17 August 2008


Click for interactive map

Link goes to custom map in MapTube made with GoogleMapCreator (CASA, UCL, London)
After wading through this paper, I realized I was reading an infomercial for a software called "GoogleMapCreator" (or simply GMapCreator).  The software is introduced and available for download here, and the name says what it does: it creates maps using data supplied from Google and whatever other appropriate sources one can find.
A shapefile is loaded into the application and displayed on the screen. [...] The displayed attribute, colouring of the data, geographic extents and maximum zoom levels are defined by the user. Colouring is achieved by setting colours and thresholds for values in the attribute data e.g. any region over 1.0 is red. [...]
This software was accompanied by a web hosting service, MapTube, which hosts maps created with GMapCreator.

This is pretty cool, although the output is a bit hard on the eyes.  The map appears as a layer in Google Maps although one could introduce a 3rd layer, like an historical map of London.

Hudson-Smith & Crooks paper (PDF--p.11), after introducing GoogleMapCreator and MapTube, turns to the idea of Neogeography, in which the many digital mappings of our world are linked to form a GeoWeb:
The ideology behind such developments can be linked back to David Gelernter (1991) in his seminal book Mirror Worlds: or the Day Software Puts the Universe in a Shoebox. 
Gelernter (1991) defines ‘Mirror Worlds’ as software models of some chunk of reality, some piece of the real world going on ‘outside your window’ which can be represented digitally. Gelernter predicted that a ‘software model’ of your city, once setup, will be available (like a public park)… it will sustain a million different views... each visitor will zoom in and pan around and roam through the model as he chooses’ (Roush, 2007).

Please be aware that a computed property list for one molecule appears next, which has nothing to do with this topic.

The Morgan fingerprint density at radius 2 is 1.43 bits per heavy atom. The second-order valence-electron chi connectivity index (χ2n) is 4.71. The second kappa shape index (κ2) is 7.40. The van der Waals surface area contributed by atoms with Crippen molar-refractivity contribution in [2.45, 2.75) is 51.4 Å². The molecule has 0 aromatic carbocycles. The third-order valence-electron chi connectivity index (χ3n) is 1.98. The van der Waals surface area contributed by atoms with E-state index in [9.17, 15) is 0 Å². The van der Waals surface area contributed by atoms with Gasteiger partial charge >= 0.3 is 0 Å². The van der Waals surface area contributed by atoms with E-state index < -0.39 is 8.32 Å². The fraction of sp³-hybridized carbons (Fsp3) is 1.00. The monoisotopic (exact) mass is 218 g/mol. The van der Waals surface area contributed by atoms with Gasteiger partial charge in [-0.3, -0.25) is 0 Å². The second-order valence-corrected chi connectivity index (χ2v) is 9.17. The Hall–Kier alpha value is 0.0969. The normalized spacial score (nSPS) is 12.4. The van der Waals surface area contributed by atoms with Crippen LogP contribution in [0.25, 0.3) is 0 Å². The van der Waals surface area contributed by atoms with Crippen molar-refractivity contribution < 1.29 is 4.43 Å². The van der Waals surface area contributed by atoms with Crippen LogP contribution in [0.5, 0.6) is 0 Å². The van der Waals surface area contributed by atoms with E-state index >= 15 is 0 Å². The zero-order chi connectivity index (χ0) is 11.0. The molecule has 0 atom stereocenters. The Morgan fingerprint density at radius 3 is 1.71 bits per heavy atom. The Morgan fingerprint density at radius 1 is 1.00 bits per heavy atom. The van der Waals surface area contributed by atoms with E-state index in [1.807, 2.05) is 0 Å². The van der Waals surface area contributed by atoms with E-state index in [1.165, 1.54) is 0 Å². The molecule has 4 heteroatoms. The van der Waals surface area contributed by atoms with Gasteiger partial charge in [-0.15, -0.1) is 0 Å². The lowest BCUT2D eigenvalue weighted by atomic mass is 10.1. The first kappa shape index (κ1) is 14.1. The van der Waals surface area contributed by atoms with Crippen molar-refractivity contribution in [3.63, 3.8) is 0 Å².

Again, Hudson-Smith & Crooks have something to promote: a virtual London, modelling every building inside the M25, which is notable because they introduce the linkage between (a) a 3rd dimension in maps, corresponding to the built environment (now available for applying data with physical coordinates) and (b) the demands this raises for a navigational environment in a virtual manifold.*

* A manifold is used here in the mathematical sense: the graph in n dimensions of a function of (n - 1) variables.  In the simplest form, this is a graph of a function yf(x), or = f(x,y).  In a computer imaging program, the simulated 3-space visible is accompanied by time coordinates (as, for instance, the effect of the sun moving over a simulated view of London).


Centre for Advanced Spatial Analysis (CASA), The Bartlett (Faculty of the Built Environment), University College of London, UK

Wade Roush, "Second Earth," MIT Technology blog (18 June 2007)

Andrew Hudson-Smith & Andrew Crooks, The Renaissance of Geographic Information: Neogeography, Gaming and Second Life, Digital Urban blog (6 Aug 2008); links to their working paper of the same title (PDF).

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